Open Access Africa 2011 presentations online

The Open Access Africa 2011 conference took place on 25-26 October at the Kwame Nkrumah University of Science and Technology (KNUST) in Ghana. The presentations and poster abstracts are now online.

More news at Of Interest

5 Questions in 5 Minutes with Edith Hesse

 

Who are the users of AIMS and what do they think about agricultural information management standards? In this section AIMS users from all around the world answer five questions on the benefits and use of the AIMS website.

Tell us something about yourself... what is your background and role in the organization you are working for?
I am currently the President of the International Association of Agricultural Information Specialists (IAALD). With a Ph.D. in Socio-economics from the University of Social and Economic Sciences, Vienna, Austria, I joined the Economics Program at the International Maize and Wheat Improvement Center (CIMMYT) in Mexico in 1979 and in 1984 became the leader of a scientific information management project funded by the International Development Research Centre (IDRC), Canada. In 2001, I was invited by the International Center for Tropical Agriculture (CIAT) in Colombia to head the Information and Documentation Unit and in 2006 became the Head of Corporate Communications and Capacity Strengthening (CCC). Throughout my professional career I tried to implement innovative scientific information management and knowledge sharing approaches and was commissioned by the World Bank, the Kellogg Foundation, and other entities in Latin America, Africa, and Asia to perform consultancies. Upon retiring from CIAT at the end of 2011, I have decided to establish my new/old home base in Austria.

How did you get in contact with AIMS?
I am continuously looking for up-to-date information in the information management and knowledge sharing area and in this search have become familiar with AIMS in its very early stages.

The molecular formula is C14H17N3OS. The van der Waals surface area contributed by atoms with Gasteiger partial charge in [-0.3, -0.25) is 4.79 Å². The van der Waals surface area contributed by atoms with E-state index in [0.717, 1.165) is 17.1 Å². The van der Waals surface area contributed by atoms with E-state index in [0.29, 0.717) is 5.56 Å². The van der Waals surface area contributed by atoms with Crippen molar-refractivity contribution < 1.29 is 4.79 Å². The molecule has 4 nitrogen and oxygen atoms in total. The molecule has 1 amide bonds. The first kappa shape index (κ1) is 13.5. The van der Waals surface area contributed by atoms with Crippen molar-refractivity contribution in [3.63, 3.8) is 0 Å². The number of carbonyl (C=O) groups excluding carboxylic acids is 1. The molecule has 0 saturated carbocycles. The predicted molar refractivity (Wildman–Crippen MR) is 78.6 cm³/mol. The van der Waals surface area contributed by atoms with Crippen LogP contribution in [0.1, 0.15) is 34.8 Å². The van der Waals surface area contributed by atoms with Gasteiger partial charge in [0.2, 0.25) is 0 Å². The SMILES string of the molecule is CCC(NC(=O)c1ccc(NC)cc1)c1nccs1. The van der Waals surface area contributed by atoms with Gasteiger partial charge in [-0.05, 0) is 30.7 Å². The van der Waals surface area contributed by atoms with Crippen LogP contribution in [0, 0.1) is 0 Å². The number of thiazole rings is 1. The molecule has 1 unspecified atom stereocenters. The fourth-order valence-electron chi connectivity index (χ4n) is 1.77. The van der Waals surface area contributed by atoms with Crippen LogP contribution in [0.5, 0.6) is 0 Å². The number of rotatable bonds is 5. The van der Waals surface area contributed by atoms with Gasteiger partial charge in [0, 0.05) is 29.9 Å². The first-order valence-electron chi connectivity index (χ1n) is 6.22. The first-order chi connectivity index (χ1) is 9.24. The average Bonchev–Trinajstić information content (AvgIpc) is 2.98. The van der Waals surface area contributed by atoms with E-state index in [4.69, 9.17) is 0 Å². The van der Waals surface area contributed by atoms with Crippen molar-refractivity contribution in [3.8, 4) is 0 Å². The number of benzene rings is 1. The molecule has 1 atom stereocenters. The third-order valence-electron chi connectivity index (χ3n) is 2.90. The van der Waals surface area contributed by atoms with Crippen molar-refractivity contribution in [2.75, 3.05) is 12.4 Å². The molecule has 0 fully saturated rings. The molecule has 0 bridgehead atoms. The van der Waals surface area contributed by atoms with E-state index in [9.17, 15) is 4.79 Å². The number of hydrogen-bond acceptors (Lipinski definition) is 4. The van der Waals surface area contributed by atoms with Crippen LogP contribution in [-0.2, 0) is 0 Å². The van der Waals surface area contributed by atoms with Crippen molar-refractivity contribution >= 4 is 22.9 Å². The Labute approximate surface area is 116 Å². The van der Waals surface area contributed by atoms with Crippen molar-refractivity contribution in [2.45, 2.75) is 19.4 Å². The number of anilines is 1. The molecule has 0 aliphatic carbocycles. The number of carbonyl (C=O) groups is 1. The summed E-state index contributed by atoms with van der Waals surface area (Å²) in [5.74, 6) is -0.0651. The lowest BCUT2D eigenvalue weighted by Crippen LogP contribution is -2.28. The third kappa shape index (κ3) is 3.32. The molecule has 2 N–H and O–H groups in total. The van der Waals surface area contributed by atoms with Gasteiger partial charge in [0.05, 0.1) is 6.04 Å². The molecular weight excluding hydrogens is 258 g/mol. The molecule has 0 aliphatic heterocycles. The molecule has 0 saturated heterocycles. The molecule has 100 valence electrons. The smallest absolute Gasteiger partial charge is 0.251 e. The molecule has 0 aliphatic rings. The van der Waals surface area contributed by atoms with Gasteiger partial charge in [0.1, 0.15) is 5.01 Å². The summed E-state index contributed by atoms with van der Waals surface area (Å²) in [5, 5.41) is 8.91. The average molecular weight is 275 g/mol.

What is your opinion on AIMS?
It's a very active service with many different components and a lot of useful news items - sometimes too many, but that's what anyone in our profession has to cope with. However, certain components may become particularly relevant, once we ourselves or our colleagues become involved in projects that require them.

According to you, what is the most important benefit that AIMS provides to the agricultural information management community?
Information management standards are living entities and must evolve over time. To have a group that is not only closely involved in setting and updating these standards, but also efficiently communicating on what is going on, is enormously valuable.

How do you think that information management standards can contribute to agricultural research for development?
Having worked in developing countries for the past 35 years, convinced me of the value of south-south collaboration. Precisely in agriculture there are location-specific technologies and innovations that require south-south information flows to work efficiently. For instance a disease efficiently combatted with biological means in Latin America, could easily be prevented in similar eco-reginonal circumstances in Africa and Asia. In order to make this happen, Spanish language articles, news and concepts, need to become known quickly and efficiently by African and Asian researchers and technicians, confronted with similar disease threats. Information management tools such as the multi-lingual thesaurus AGROVOC dating back to the 1970s and updated regularly continue to play an important role in such information exchanges.


The scope of the AIMS Newsletter is to bring under the attention of the AIMS community recent news, events and achievements in the field of agricultural information management. If you have any contribution, suggestion, or need assistance with the newsletter, please contact us at AIMS@fao.org